Early in HBO’s The Latin Explosion documentary, which premiered earlier this week, there’s a vintage clip of Desi Arnaz onstage during Ed Sullivan’s Toast of the Town, recalling his humble beginnings: “My first job in this country was cleaning birdcages,” Arnaz said. At the time, as the executive producer and star of the hit show I Love Lucy alongside wife Lucille Ball, the Cuban immigrant was one of the biggest stars in the U.S. “It’s very true. We came to this country, and we didn’t have a cent in our pockets. From cleaning canary cages to this night in New York, that’s a long ways. And I don’t think there’s any other country in the world that could give you that opportunity.” For Arnaz, the American Dream and his own were one and the same. And of all the ethnic groups that have emigrated to the United States since its founding, arguably, none have embodied the American Dream more than Latinos.
It’s that rags-to-riches story, that slow progress (paso corto, vista larga), that is at the heart of The Latin Explosion. The 64-minute documentary, narrated by John Leguizamo, looks back at the long history of Latino contributions to American culture, pairing interviews and archival footage of cultural touchstones with title cards that use statistics to illustrate Latinos’ growing influence. The film was produced by Tommy Mottola, the venerable music executive who helped take the careers of Gloria Estefan, Marc Anthony, Jennifer Lopez, Shakira, and Ricky Martin to the next level. It was the pop-chart domination of the Latin artists he helped develop that led to a Time cover story that Mottola says inspired the film’s name. The film’s recent history lends a bit of airtime to acts that Mottola himself helped develop (no Christina Aguilera or Enrique Iglesias to be found here), but the chronologically ordered mini-bios that make up the film also stretch back to the likes of Pérez Prado, who was known in the 1940s as “the Mambo King.”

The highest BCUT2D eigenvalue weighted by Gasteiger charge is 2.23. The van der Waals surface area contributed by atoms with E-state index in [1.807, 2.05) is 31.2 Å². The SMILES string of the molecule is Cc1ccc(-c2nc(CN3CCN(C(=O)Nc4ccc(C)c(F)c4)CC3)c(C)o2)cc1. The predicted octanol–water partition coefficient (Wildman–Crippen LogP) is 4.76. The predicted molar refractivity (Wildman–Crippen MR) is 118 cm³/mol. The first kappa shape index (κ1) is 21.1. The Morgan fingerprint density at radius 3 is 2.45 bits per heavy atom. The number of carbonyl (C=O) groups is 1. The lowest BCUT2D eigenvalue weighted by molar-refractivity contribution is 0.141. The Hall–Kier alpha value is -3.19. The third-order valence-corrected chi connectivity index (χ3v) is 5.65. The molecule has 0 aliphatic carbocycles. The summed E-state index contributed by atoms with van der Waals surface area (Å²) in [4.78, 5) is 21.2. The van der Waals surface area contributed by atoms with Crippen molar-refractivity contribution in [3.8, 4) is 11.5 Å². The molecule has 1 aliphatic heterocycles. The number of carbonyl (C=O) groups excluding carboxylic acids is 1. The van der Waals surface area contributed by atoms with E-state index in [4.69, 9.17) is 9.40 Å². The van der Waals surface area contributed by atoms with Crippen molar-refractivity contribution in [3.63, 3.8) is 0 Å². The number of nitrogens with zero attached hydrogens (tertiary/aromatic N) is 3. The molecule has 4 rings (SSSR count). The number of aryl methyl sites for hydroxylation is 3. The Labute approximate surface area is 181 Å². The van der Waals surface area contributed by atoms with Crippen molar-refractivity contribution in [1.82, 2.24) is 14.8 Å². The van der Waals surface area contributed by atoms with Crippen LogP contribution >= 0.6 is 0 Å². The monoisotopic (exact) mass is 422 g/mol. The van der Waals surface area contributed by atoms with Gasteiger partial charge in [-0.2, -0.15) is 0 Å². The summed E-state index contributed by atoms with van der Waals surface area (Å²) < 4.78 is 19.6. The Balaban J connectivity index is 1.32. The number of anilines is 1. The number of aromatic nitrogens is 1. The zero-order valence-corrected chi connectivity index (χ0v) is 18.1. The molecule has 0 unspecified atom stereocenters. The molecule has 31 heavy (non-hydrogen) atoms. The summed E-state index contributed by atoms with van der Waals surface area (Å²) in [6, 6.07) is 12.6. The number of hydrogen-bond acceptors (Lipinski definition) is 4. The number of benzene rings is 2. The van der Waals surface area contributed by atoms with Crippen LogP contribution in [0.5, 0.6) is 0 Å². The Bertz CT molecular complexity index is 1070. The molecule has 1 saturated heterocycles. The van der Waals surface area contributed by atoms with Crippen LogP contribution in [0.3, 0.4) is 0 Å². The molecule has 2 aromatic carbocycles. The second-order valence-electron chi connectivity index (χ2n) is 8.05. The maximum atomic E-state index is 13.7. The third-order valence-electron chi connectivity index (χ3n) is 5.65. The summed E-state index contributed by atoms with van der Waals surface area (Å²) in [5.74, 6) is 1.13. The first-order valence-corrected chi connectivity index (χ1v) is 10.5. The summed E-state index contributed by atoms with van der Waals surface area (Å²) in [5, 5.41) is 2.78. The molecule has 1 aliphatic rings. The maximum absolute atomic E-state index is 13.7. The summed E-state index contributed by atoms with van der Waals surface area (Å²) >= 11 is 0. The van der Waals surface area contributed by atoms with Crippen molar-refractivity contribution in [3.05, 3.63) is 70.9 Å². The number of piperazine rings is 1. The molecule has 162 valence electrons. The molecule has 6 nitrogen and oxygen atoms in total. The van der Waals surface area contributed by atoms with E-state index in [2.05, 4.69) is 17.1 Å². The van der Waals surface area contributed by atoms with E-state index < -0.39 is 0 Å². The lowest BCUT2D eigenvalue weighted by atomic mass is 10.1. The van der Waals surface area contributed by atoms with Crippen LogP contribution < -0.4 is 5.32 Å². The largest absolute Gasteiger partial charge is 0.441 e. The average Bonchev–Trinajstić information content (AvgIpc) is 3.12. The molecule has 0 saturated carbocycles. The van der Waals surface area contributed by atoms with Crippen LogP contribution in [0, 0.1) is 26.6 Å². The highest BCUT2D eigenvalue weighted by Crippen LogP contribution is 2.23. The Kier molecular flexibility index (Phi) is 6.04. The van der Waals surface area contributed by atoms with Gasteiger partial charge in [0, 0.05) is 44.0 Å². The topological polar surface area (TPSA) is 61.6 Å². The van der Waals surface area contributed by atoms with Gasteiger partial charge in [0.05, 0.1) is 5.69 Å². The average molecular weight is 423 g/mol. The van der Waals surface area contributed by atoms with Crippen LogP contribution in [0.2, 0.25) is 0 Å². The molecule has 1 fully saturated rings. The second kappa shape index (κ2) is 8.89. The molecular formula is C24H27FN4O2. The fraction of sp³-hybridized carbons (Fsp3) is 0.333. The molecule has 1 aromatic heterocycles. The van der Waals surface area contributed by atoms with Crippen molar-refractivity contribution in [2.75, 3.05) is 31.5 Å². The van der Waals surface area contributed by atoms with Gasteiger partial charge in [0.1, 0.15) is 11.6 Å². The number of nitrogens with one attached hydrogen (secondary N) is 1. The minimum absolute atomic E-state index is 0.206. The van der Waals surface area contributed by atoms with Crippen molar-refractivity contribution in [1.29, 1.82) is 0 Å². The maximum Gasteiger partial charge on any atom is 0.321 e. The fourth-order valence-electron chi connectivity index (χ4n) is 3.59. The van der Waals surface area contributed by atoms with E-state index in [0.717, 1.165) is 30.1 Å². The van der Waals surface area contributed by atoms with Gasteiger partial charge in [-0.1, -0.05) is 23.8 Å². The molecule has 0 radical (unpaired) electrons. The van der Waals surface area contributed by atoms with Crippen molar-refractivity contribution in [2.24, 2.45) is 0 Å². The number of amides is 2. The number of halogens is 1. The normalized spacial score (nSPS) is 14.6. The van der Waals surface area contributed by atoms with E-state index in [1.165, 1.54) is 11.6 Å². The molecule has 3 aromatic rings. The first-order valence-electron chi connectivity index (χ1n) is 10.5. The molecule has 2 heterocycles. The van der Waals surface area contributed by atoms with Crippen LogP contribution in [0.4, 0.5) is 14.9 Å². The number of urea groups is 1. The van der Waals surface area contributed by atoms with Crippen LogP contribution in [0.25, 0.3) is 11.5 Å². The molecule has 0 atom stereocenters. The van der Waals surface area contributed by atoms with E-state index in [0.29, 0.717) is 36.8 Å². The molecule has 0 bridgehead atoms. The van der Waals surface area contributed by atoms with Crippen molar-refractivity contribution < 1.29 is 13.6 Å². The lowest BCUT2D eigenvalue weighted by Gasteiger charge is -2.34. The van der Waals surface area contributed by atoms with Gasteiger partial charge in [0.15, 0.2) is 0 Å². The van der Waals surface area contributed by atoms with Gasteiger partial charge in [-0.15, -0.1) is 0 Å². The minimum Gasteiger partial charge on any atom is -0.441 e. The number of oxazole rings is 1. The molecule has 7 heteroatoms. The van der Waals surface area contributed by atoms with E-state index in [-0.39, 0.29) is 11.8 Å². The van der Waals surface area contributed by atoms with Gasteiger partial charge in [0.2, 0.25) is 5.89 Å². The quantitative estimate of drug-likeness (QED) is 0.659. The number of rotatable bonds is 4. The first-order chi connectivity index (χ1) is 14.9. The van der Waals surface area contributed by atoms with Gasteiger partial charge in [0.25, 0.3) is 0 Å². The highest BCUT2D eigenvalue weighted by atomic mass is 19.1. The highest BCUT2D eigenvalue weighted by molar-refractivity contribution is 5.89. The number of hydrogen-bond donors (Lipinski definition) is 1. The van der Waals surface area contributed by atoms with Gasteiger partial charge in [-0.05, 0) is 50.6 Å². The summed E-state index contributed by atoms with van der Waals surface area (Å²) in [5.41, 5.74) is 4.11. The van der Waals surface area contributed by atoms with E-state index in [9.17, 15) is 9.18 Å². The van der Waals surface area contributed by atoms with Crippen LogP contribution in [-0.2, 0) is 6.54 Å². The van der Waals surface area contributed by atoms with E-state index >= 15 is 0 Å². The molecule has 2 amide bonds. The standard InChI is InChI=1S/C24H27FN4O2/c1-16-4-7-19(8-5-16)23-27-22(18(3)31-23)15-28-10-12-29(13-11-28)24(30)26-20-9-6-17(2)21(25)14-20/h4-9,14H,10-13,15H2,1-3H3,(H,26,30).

While the film is very much a celebration, it’s hard to hide the fact that the successes of today’s Latino stars were built upon the suffering of those who came before. “The truth is, we were not welcome here for a very long time,” said Rita Moreno, the legendary actress, singer, and first Latina to EGOT. “With respect to la lucha [the struggle], a lot of us went through that.” La lucha is very much a part of the immigrant experience, and the embrace of it propelled many Latinos to success. Leguizamo believes that while it can be universal, Latinos’ progress is directly related to this ethos. “You come here knowing that you’re coming here to work, and you’re gonna struggle,” Leguizamo said. “And you’re coming here with that knowledge, as opposed to the rest of us here already, thinking we’re more entitled to things. They don’t come here feeling that they’re entitled to anything. They feel like they’re coming to sacrifice. And that’s where the energy comes from.”